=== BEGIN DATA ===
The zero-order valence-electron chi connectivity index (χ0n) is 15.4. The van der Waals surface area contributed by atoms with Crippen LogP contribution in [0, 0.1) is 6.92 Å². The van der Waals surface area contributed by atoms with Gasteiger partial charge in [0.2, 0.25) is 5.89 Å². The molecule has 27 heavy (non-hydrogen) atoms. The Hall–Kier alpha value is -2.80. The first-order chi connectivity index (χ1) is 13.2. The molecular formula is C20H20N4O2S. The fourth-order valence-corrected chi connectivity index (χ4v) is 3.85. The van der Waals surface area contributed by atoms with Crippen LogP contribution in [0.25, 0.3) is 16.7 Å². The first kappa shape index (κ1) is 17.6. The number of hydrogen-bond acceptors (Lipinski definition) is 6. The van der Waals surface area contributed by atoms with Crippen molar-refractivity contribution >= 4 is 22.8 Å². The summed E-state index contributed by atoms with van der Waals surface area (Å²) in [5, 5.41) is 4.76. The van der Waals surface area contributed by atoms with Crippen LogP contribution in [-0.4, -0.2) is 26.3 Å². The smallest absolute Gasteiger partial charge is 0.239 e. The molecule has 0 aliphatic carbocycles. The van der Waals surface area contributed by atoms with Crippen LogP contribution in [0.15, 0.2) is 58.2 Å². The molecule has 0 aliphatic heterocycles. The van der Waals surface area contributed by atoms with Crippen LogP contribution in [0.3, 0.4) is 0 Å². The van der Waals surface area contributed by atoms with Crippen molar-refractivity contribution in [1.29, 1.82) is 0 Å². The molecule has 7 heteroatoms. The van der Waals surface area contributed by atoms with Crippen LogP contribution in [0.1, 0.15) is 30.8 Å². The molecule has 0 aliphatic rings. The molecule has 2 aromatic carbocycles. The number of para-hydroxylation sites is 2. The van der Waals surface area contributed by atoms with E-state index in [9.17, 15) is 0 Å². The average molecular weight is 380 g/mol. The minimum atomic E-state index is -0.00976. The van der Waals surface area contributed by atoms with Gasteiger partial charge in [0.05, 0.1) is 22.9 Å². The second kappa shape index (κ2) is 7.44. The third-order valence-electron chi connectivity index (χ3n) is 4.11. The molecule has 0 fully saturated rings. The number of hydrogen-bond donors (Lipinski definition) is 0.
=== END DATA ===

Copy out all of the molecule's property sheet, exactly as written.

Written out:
The zero-order valence-electron chi connectivity index (χ0n) is 15.4. The van der Waals surface area contributed by atoms with Crippen LogP contribution in [0, 0.1) is 6.92 Å². The van der Waals surface area contributed by atoms with Gasteiger partial charge in [0.2, 0.25) is 5.89 Å². The molecule has 27 heavy (non-hydrogen) atoms. The Hall–Kier alpha value is -2.80. The first-order chi connectivity index (χ1) is 13.2. The molecular formula is C20H20N4O2S. The fourth-order valence-corrected chi connectivity index (χ4v) is 3.85. The van der Waals surface area contributed by atoms with Crippen LogP contribution in [0.25, 0.3) is 16.7 Å². The first kappa shape index (κ1) is 17.6. The number of hydrogen-bond acceptors (Lipinski definition) is 6. The van der Waals surface area contributed by atoms with Crippen molar-refractivity contribution >= 4 is 22.8 Å². The summed E-state index contributed by atoms with van der Waals surface area (Å²) in [5, 5.41) is 4.76. The van der Waals surface area contributed by atoms with Crippen LogP contribution in [-0.4, -0.2) is 26.3 Å². The smallest absolute Gasteiger partial charge is 0.239 e. The molecule has 0 aliphatic carbocycles. The van der Waals surface area contributed by atoms with Crippen LogP contribution in [0.15, 0.2) is 58.2 Å². The molecule has 0 aliphatic heterocycles. The van der Waals surface area contributed by atoms with Crippen LogP contribution in [0.3, 0.4) is 0 Å². The van der Waals surface area contributed by atoms with Crippen molar-refractivity contribution in [1.29, 1.82) is 0 Å². The molecule has 7 heteroatoms. The van der Waals surface area contributed by atoms with Crippen LogP contribution in [0.1, 0.15) is 30.8 Å². The molecule has 0 aliphatic rings. The molecule has 2 aromatic carbocycles. The number of para-hydroxylation sites is 2. The van der Waals surface area contributed by atoms with E-state index in [9.17, 15) is 0 Å². The average molecular weight is 380 g/mol. The minimum atomic E-state index is -0.00976. The van der Waals surface area contributed by atoms with Gasteiger partial charge in [0.05, 0.1) is 22.9 Å². The second kappa shape index (κ2) is 7.44. The third-order valence-electron chi connectivity index (χ3n) is 4.11. The molecule has 0 fully saturated rings. The number of hydrogen-bond donors (Lipinski definition) is 0.